Using the From Variable Data route

Applies to: Denodo 8.0 , Denodo 7.0 , Denodo 6.0
Last modified on: 25 May 2020
Tags: Combination DF data sources JSON data sources XML data sources

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Goal

This document describes how to use the option “From Variable” in the data route configuration of a data source.

Content

In Denodo Virtual DataPort, data sources are usually created for extracting data from a known source like a database, a file or any other system containing information. However, at Denodo we have the option of building data sources which are not restricted to a path or a URL. In this case the data source works by accepting the data directly as an input parameter and returning the data extracted in the configured output fields of the base views created on top of a data source created this way.

To create this type of data sources, the “From Variable” option is available as a “Data route” for XML, JSON and Delimited File data sources. This feature is very useful when we need to combine data in any of these formats and the data is obtained dynamically instead of being stored in a particular folder/file or accessible through a URL. For instance, a CSV file that is composed on the fly or an XML that is contained within a text field of a relational database, in those cases, given the dynamic nature of the source the “From Variable” option will be the best way to integrate this kind of data.

Once the raw data is obtained from its original location it can be passed to the “From Variable” data source in order to be integrated as needed, this way we can combine it with the other data sources in our Denodo virtual layer.

Let’s see a real life example focused on JSON format. Currently, it is very common to store data as JSON files since they are used for a lot of different purposes. JSON is widely used when working with web services and even some of the new NoSQL databases can store and work directly with these files. On the other hand, we have the common relational databases which can be used for persisting JSON fragments as well, because these snippets are plain text after all. The big difference between both systems is that most relational databases do not include specific tools for handling these formats, so a custom client will be required in order to work with them.

For this example, we are going to reuse the JSON created for this Denodo KB document which explains how to access hierarchical data in JSON in Hive. In this environment, each tuple of the Hive table includes a string field containing the JSON that models an employee register. Here it is an example:

{ "id" : "1234",

  "name" : "Christopher C Laird",

  "telephone" : "212-618-9176",

  "date" : "04/17/2013",

  "address" : { "city" : "New York",

                "street" : "3204 Oakwood Avenue",

                "zipcode" : "10007"

               },

  "department" : {"name" : "Sales",

                  "director" : "Ellis L Williams",

                  "budget" : "100000",

                  "address" : {"city" : "New York",

                               "street" : "3687 Pallet Street",

                               "zipcode" : "10007"

                              }

                 }

}

This time we can choose between two approaches in order to work with this information in Denodo. We can use the custom functions that Hive provides explained in the previous document of the KB or create a From Variable data source. Note that the latter will be mandatory for the sources that do not offer specific JSON functions.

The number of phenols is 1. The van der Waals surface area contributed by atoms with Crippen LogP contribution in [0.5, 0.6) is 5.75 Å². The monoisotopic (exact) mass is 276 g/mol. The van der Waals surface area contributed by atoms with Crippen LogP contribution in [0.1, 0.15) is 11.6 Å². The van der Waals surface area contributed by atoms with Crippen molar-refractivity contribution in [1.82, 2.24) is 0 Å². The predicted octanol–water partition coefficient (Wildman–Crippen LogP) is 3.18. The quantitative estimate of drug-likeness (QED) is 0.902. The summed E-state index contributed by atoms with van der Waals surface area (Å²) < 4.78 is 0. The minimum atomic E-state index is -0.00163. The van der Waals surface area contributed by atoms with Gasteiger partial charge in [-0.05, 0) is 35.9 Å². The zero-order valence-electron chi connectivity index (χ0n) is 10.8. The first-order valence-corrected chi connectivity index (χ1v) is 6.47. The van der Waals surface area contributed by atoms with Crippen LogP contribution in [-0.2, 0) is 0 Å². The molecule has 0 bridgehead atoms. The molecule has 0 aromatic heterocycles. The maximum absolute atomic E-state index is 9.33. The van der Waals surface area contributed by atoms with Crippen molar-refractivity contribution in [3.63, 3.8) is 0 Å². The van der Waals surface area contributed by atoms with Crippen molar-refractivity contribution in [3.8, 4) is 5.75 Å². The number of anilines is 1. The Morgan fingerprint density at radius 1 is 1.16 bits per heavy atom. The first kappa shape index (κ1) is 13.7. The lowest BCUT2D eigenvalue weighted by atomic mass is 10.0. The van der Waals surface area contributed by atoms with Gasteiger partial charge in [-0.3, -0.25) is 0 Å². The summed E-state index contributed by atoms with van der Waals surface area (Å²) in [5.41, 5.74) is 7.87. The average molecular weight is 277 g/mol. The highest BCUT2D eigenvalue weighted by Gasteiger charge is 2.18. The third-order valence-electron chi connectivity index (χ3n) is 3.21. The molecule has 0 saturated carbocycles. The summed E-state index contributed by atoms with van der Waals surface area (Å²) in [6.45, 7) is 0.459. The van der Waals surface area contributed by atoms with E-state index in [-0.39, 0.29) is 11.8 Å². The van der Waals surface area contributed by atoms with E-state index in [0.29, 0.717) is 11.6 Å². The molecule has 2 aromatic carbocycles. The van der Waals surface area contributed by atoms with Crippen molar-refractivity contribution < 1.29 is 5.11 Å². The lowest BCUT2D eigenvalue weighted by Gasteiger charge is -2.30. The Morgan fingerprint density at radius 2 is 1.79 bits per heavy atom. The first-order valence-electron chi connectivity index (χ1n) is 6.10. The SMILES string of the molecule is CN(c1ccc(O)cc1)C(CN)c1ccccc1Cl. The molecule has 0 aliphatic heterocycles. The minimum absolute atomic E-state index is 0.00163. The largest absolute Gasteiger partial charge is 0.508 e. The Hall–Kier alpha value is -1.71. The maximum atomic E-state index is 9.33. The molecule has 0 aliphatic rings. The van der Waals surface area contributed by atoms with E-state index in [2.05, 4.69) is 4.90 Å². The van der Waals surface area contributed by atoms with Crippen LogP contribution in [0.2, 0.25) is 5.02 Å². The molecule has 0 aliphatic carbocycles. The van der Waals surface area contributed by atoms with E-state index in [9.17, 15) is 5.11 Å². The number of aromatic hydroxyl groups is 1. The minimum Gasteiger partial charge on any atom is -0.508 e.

It is very easy to create a JSON data source with the From Variable option, we just need to set “From Variable” in the data route configuration and configure the data route setting the variable name, for instance “json”. Let’s call this data source ds_employee_variable.

ds_employee_variable data source

Then, for creating a base view over this data source click on Create base view and use the previous JSON document as example, doing this Denodo can introspect the schema of the view automatically. This base view is going to be called bv_employee_variable.

bv_employee_variable base view

If we try to execute the base view we will see that the value for the json mandatory parameter needs to be provided. Later, it will be explained how to fill this parameter automatically.

Likely, the Hive data source that contains the table with the target JSON string is already created in our Virtual Database as a typical JDBC data source. If not, we will need to create it first as any other JDBC data source and second, create the base view, for instance bv_hr_employee, introspecting the JSON table in the schema of the data source.

bv_hr_employee base view

Having all this done, it just remains one more step. We will finally create a derived view called dv_employee joining both base views bv_hr_employee and bv_employee_variable using bv_hr_employee.json = bv_employee_variable.json as a join condition. Thus, Virtual DataPort understands that we want to pass the json string of the JDBC base view as the input parameter of the From Variable one.

Join details of dv_employee

In addition, the two json fields coming from both base views can be removed from the Output fields as they are not necessary any more, the whole json has been decomposed into individual fields.

The derived view dv_employee is ready to be executed and input parameters are no longer needed.

Execution of dv_employee

In short, we have learned how helpful it can be to use a “From Variable" data source if we have decided to store JSON, CSV or XML in our information systems.

References

Virtual DataPort Administration Guide: Path from Variable

Denodo Knowledge Base: Accessing hierarchical JSON data in Hive from Denodo

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